Series Two began without Melvin O'Doom on the presenting team. However, the show did feature a new comedy character, Ugly Yetty. The first two episodes did not have Basil live in the studio as he was ill in hospital. The amount of live swaps was reduced from 10 to 5 and popular sketch Zeroes did not return. Celebrity guests included Tom Daley. The credits for the show list Ugly Yetty as being played by Marcus Garvey. This was rumoured to be a reference to Rastafarian leader Marcus Garvey, since some early reggae is played as background music on the show. The "question line" and "gungeulator" segments no longer featured. The "Gunge Gallery" along with a tweaked "dunk beds" featured instead. The "Gunge Gallery" is five gunge tanks in a row in which children (members of a karate club, football team etc.)
Marcus Garvey returned to play Ugly Yeti and the name had been changed to Basil and Barney's Swap Shop, not to forget the studio set refurbished. Dunk Beds and Yettis In Space returned, and 'Gold Brush Gold Rush' became the second game during the show. 'Gold Brush Gold Brush' is set in a western style town and the two teams have to power a conveyor belt with buckets of gunge up to a holder - the team who fills their holder goes through to the next game. This series saw host Barney Harwood absent for a few editions for some unknown reasons. Johny Pitts (of CBBC's Roar and Help! Teach is Coming to Stay) was the official guest presenter filling in for Barney. Marcus Garvey who plays the Ugly Yeti had often been absence too. Special features in the series included 'Britain's Swaps Talent' where presenter Barney had to swap a talent of his with one of another person or two who performs a talent for him. Also the series included more comedy sketches featuring a wide range of characters, from Quiz Show Colin to Big Parrot, Little Pirate.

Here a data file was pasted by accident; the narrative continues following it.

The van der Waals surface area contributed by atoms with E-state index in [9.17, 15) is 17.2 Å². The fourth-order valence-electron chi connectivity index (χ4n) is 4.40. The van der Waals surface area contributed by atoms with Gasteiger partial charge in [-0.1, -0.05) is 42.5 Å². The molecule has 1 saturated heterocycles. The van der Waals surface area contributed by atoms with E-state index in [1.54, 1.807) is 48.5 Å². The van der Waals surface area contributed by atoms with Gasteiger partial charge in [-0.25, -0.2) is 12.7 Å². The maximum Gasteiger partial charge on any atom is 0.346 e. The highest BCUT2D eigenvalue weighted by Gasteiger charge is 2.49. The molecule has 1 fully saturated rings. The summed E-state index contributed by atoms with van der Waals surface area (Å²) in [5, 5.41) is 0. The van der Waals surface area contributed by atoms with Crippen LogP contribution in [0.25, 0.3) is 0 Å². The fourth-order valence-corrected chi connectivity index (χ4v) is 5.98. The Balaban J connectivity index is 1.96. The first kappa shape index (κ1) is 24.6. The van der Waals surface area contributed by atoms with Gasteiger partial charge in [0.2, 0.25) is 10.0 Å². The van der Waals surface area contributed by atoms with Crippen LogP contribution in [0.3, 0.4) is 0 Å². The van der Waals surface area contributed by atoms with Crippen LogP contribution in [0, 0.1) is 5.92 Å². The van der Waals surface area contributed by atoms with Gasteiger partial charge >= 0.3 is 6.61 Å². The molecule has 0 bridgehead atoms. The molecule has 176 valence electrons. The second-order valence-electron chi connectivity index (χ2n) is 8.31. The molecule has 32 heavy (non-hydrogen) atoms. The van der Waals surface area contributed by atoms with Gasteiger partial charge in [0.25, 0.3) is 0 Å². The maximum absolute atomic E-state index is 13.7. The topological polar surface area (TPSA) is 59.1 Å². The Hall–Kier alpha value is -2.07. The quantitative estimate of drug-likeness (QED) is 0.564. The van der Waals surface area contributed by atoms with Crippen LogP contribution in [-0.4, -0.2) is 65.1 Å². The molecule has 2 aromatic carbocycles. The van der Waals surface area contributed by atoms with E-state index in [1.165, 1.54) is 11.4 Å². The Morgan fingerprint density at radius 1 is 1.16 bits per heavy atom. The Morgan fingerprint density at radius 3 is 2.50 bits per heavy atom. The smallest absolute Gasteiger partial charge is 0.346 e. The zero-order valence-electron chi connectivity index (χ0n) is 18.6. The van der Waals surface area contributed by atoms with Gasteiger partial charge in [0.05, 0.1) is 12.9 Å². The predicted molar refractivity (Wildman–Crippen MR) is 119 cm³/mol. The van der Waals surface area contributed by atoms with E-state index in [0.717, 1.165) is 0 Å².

Basil's Game Show
A spin-off to the main Saturday morning show, this show consisted of only the games and some comedy from the previous Saturday broadcast; this show did not feature any swaps, or the celebrity interviews.
Dunk Beds was a regular game on the show, in which one member of a team had to push a bed along a track with each part of it scored depending on how far it went. If the contestants pushed too hard, the bed would fall into a pool of green gunge. George Sampson was a contestant on the game before he was known as a contestant on the second series of Britain's Got Talent. Winner of BBC's Election (CBBC) Quincy Washington was also on Basil's Swap Shop competing against George Sampson. It returned for series 2 under the name "Dunk Beds: Dunk Harder", with contestants pushing a bunk bed.
The series was filmed at The Maidstone Studios in Kent. The production company who produced the programme were The Foundation, who are known for producing a number of children's programmes for the BBC and ITV.
- "BBC's Swap Shop recycled for 2008", BBC News, BBC, 2008-01-05. Retrieved 2008-01-05.
- "Basil Brush to host BBC's new Swap Shop", Telegraph, Telegraph Media Group, 2007-12-26. Retrieved 2008-01-05.